A blank check won’t happen

Published December 20, 2023

WORLD Opinions

The United States should see a clear strategy and more support from Europe before funding Ukraine

After fading into the background following two months of war in the Middle East, Ukraine is back in the news. Congress has debated continued military funding for Ukraine over the past couple weeks, with Republicans staunchly insisting that any such aid must be tied to a bill strengthening border security on the chaotic U.S.-Mexico border. The prospect of a halt in American military supplies has sent Ukraine’s leadership scrambling to shore up public support. Ukrainian first lady Olena Zelenska warned on British television that her country was in “mortal danger,” while President Zelensky met with leading officials in Washington to plead his case—all to no avail.

No fair-minded person can listen to such pleas without sympathy and concern; Ukraine’s courage and suffering have rightly captured the attention of the world. And yet politics is the art of the possible, the art of setting priorities among many needs and limited means. From that standpoint, it is hard to argue with the wisdom of Republican Speaker Mike Johnson’s stance. First, America’s primary responsibility is for her own national security, and that means securing the nation’s borders. Second, we cannot continue sending money and supplies to Ukraine without a “clear articulation” of the strategy. Let’s be honest about the endgame.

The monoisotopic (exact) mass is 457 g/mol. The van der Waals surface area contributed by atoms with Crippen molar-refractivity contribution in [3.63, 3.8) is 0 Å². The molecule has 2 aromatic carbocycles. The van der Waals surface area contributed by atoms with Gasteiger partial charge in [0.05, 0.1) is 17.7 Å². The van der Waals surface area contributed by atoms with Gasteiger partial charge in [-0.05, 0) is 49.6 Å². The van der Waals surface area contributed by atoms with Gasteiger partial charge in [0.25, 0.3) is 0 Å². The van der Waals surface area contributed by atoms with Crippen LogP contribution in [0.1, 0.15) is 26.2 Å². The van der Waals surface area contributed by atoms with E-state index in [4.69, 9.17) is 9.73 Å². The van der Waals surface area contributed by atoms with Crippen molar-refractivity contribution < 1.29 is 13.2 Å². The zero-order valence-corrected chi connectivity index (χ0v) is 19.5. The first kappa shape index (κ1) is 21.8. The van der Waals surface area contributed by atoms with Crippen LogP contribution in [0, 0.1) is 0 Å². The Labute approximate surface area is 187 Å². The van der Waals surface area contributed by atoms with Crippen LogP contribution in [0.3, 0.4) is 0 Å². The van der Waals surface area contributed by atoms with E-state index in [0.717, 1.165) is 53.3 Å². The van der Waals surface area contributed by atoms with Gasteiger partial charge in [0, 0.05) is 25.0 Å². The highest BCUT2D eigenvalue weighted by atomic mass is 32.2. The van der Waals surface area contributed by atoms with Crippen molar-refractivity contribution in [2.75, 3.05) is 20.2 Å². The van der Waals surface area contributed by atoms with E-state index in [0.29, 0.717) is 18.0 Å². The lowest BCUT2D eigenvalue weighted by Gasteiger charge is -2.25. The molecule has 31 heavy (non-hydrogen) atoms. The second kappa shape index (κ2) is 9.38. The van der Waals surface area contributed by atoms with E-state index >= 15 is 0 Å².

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Brad Littlejohn, Ph.D., is a Fellow in EPPC’s Evangelicals in Civic Life Program, where his work focuses on helping public leaders understand the intellectual and historical foundations of our current breakdown of public trust, social cohesion, and sound governance. His research investigates shifting understandings of the nature of freedom and authority, and how a more full-orbed conception of freedom, rooted in the Christian tradition, can inform policy that respects both the dignity of the individual and the urgency of the common good. He also serves as President of the Davenant Institute.

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